In a nutshell, the brighter the red, the more often Bird has swung at pitches in that location in his brief MLB career. The brighter the blue, the less often he has swung at pitches in that location. Almost all of the red is out over the plate and almost all of the blue is outside the zone. It’s exactly what you want to see, though it rarely happens with a rookie.

In addition to his impressively disciplined approach, Bird has also stood out because he seems to hit the ball really, really hard. His average exit velocity is a healthy 93.2 mph, well above the 88.4 mph league average. Obviously Bird’s number comes in a very small sample, so take it with a grain of salt. Baseball Info Solutions data, which is recorded by human stringers, pegs his hard contact rate at 57.1%. The league average is 28.6%.

Bird has made lots of hard contact early on — I thought it was sorta funny that his first career hit was a dinky little ground ball with eyes after he watched some rockets find gloves in previous days — and the most impressive thing is that he’s consistently hitting the ball in the air. Just three of his 14 balls in play have been ground balls (21.4%). That’s it. This isn’t something new either. Here’s a snippet of Keith Law’s preseason scouting report (subs. req’d), when he ranked Bird as the 81st best prospect in baseball (emphasis mine):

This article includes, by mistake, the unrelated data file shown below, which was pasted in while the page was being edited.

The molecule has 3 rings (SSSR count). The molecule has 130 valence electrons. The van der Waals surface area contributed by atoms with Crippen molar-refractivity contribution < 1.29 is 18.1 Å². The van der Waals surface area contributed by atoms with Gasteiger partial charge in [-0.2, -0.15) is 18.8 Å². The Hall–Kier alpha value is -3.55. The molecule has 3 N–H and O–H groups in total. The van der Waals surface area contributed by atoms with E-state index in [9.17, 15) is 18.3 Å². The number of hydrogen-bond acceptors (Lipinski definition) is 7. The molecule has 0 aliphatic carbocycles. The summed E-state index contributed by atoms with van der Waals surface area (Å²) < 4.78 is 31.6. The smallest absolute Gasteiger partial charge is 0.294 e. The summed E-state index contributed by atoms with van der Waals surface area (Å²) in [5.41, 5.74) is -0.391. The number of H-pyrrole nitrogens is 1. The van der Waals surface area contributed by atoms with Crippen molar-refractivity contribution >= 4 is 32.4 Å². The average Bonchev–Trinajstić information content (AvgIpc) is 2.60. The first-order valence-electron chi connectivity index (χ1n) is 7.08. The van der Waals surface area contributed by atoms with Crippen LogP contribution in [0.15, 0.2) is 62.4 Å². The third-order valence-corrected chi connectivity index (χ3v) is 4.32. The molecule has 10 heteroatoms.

Bird’s swing is very short to the ball, and he accelerates his hands quickly for hard contact to all fields, rarely putting the ball on the ground because he squares it up so frequently.

According to MLB Farm, Bird had a tiny 31.0% ground ball rate in the minors this year before being called up. Last year it was a 30.0% ground ball rate. That’s ridiculously low. The league average ground ball rate in the big leagues is 45.4%. It’s approximately 45% in the Triple-A International League, 44% in the Double-A Eastern League, and 47% in the High-A Florida State League. Bird has been way below the league average at each stop. He doesn’t hit the ball on the ground.

Generally speaking, fly balls are turned into outs more often than ground balls — fly balls have a .073 BABIP this year while grounders are at .243 — but they also go for extra base hits more often. That makes sense intuitively and the numbers back it up: fly balls have a .287 ISO this year while ground balls are at .020. (The only ground balls that go for extra bases are those hit down the line.) We also know the harder you hit the ball, the more likely it is to go for a hit (line drives have a .615 BABIP and .393 ISO!), so Bird’s combination of hard contact and not hitting grounders is one hell of a recipe for doing damage.

Let’s not get ahead of ourselves though. Bird has been in the big leagues for a little more than a week now and that’s nothing. This could all be small sample size noise for all we know. The super early returns do match the scouting reports though, so that’s encouraging, and the combination of plate discipline and hitting the ball hard in the air sure is exciting. Most impressively, Bird looks like he belongs. He has looked very calm and in control at the plate. That’s stood out more than anything.